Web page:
“It had a round drum on either side out of which came a narrow strip of white paper,” recalled the resident of Chartwell Martha’s Landing Retirement Residence in Burlington, Ontario. “When I finished doing what I had to do, that machine produced at identically the same time the coded version out of one drum and the plain language version out of the other. Imagine.”

Historians credit Britain’s code and cipher operation with shortening the war by up to four years.

“The whole machine was secret. It was work I couldn’t talk about,” Pamela said. “”It enabled very often the British to know what the German troops were going to be doing before the German troops knew what they’d be doing.”

Mary Cranch, 92, Entertainer
An inability to swim disqualified Mary Cranch from basic training – but sent her off on an adventure. Touring England and sharing a program with showbiz stars Wayne and Shuster and The Happy Gang, she was one of the “beauteous gals” of the Canadian Army Show, as a newspaper report from the time described them.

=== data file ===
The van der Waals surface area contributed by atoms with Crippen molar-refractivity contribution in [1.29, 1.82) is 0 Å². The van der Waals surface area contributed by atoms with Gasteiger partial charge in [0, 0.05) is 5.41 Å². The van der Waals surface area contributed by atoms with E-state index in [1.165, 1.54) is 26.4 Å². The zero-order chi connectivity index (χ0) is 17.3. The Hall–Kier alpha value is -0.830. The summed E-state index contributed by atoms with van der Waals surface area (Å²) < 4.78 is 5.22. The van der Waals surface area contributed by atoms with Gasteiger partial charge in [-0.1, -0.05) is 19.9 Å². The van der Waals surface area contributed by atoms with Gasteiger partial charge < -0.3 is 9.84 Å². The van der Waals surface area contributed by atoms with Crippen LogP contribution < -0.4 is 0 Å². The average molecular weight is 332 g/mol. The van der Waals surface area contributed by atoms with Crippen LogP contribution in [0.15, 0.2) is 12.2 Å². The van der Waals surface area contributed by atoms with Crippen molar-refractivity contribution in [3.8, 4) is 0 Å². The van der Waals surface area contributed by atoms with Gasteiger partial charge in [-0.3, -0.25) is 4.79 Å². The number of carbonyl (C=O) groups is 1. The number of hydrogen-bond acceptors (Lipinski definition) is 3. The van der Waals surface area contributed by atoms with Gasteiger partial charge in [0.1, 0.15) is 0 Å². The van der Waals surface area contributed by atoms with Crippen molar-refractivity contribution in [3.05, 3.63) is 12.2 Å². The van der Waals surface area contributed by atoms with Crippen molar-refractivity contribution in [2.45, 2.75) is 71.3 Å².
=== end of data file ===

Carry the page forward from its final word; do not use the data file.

“We danced for orphans and the soldiers and visited people in the hospital. We had shows every day, sometimes twice a day,” the resident of Chartwell Westmount Retirement Residence in Kitchener, ON recalled.

Their mission was to raise spirits and comfort suffering – and wherever they went, they were greeted with a rousing chorus of the show’s theme song: “Here come the girls of the Army Show we hear so much about. And everybody smiles at them and gets the mush out.”

Elsie Bevan, 87, Langley, British Columbia – Watching For Danger From The Skies
As a Royal Canadian Air Force corporal during the Cold War, working in classified environments, Elsie monitored the skies of Canada and the US. If any plane strayed more than five minutes from its flight path, fighter planes scrambled to confirm its identity.

Serving on home soil, the threat felt no less real. She would awake from terrifying dreams of being at work facing an imminent Russian invasion.

“The first thing we were taught was ‘Loose lips sink ships.’ So you kept your mouth shut absolutely,” says Elsie, a resident of Chartwell Renaissance Retirement Residence in Langley, BC.

“One time, there was some secret information that had to be passed on and I had a briefcase that was chained to my arm with a key to take it where it was sent off.”